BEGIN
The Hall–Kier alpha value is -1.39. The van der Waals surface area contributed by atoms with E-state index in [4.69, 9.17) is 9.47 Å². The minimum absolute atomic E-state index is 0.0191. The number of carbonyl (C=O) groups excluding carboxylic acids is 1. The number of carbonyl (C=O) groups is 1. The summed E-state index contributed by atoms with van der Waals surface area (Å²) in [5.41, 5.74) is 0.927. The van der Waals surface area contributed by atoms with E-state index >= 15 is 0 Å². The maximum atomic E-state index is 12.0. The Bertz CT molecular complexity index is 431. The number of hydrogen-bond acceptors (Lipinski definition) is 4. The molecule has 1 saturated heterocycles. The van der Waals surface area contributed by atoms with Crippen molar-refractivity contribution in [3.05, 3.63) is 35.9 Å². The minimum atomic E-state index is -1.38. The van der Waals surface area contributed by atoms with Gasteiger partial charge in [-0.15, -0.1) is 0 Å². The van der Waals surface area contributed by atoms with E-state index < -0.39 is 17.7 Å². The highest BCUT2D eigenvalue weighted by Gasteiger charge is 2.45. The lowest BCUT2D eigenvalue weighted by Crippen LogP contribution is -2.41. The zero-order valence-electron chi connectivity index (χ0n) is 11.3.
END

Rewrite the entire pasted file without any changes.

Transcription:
The Hall–Kier alpha value is -1.39. The van der Waals surface area contributed by atoms with E-state index in [4.69, 9.17) is 9.47 Å². The minimum absolute atomic E-state index is 0.0191. The number of carbonyl (C=O) groups excluding carboxylic acids is 1. The number of carbonyl (C=O) groups is 1. The summed E-state index contributed by atoms with van der Waals surface area (Å²) in [5.41, 5.74) is 0.927. The van der Waals surface area contributed by atoms with E-state index >= 15 is 0 Å². The maximum atomic E-state index is 12.0. The Bertz CT molecular complexity index is 431. The number of hydrogen-bond acceptors (Lipinski definition) is 4. The molecule has 1 saturated heterocycles. The van der Waals surface area contributed by atoms with Crippen molar-refractivity contribution in [3.05, 3.63) is 35.9 Å². The minimum atomic E-state index is -1.38. The van der Waals surface area contributed by atoms with Gasteiger partial charge in [-0.15, -0.1) is 0 Å². The van der Waals surface area contributed by atoms with E-state index < -0.39 is 17.7 Å². The highest BCUT2D eigenvalue weighted by Gasteiger charge is 2.45. The lowest BCUT2D eigenvalue weighted by Crippen LogP contribution is -2.41. The zero-order valence-electron chi connectivity index (χ0n) is 11.3.